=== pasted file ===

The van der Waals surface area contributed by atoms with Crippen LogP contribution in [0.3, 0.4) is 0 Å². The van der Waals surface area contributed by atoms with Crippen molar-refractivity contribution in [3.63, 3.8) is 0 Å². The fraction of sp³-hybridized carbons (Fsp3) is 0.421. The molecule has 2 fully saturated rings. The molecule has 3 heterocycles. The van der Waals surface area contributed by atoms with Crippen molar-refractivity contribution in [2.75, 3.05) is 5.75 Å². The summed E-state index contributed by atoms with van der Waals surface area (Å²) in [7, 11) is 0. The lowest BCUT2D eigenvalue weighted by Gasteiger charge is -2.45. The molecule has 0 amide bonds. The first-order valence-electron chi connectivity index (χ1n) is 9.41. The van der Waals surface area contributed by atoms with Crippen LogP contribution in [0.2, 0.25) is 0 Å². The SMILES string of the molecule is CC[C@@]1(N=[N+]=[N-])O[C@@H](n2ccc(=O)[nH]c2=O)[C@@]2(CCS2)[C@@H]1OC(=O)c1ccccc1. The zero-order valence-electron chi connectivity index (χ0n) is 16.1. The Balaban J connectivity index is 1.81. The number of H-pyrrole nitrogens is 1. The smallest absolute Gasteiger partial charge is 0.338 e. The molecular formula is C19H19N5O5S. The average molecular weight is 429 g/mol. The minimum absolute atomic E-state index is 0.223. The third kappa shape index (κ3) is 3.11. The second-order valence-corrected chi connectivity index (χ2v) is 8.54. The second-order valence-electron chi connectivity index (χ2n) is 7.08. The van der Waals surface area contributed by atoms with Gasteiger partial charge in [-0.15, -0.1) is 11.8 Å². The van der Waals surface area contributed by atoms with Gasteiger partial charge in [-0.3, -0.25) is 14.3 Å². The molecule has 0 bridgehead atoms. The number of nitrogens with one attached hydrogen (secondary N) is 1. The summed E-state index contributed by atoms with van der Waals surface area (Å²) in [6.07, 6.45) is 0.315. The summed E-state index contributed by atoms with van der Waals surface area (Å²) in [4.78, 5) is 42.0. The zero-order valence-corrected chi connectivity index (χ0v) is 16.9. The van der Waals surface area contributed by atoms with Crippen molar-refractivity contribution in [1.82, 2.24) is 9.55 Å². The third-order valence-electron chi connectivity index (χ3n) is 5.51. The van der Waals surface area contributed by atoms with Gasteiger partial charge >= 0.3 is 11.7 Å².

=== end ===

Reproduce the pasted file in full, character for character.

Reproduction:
The van der Waals surface area contributed by atoms with Crippen LogP contribution in [0.3, 0.4) is 0 Å². The van der Waals surface area contributed by atoms with Crippen molar-refractivity contribution in [3.63, 3.8) is 0 Å². The fraction of sp³-hybridized carbons (Fsp3) is 0.421. The molecule has 2 fully saturated rings. The molecule has 3 heterocycles. The van der Waals surface area contributed by atoms with Crippen molar-refractivity contribution in [2.75, 3.05) is 5.75 Å². The summed E-state index contributed by atoms with van der Waals surface area (Å²) in [7, 11) is 0. The lowest BCUT2D eigenvalue weighted by Gasteiger charge is -2.45. The molecule has 0 amide bonds. The first-order valence-electron chi connectivity index (χ1n) is 9.41. The van der Waals surface area contributed by atoms with Crippen LogP contribution in [0.2, 0.25) is 0 Å². The SMILES string of the molecule is CC[C@@]1(N=[N+]=[N-])O[C@@H](n2ccc(=O)[nH]c2=O)[C@@]2(CCS2)[C@@H]1OC(=O)c1ccccc1. The zero-order valence-electron chi connectivity index (χ0n) is 16.1. The Balaban J connectivity index is 1.81. The number of H-pyrrole nitrogens is 1. The smallest absolute Gasteiger partial charge is 0.338 e. The molecular formula is C19H19N5O5S. The average molecular weight is 429 g/mol. The minimum absolute atomic E-state index is 0.223. The third kappa shape index (κ3) is 3.11. The second-order valence-corrected chi connectivity index (χ2v) is 8.54. The second-order valence-electron chi connectivity index (χ2n) is 7.08. The van der Waals surface area contributed by atoms with Gasteiger partial charge in [-0.15, -0.1) is 11.8 Å². The van der Waals surface area contributed by atoms with Gasteiger partial charge in [-0.3, -0.25) is 14.3 Å². The molecule has 0 bridgehead atoms. The number of nitrogens with one attached hydrogen (secondary N) is 1. The summed E-state index contributed by atoms with van der Waals surface area (Å²) in [6.07, 6.45) is 0.315. The summed E-state index contributed by atoms with van der Waals surface area (Å²) in [4.78, 5) is 42.0. The zero-order valence-corrected chi connectivity index (χ0v) is 16.9. The van der Waals surface area contributed by atoms with Crippen molar-refractivity contribution in [1.82, 2.24) is 9.55 Å². The third-order valence-electron chi connectivity index (χ3n) is 5.51. The van der Waals surface area contributed by atoms with Gasteiger partial charge >= 0.3 is 11.7 Å².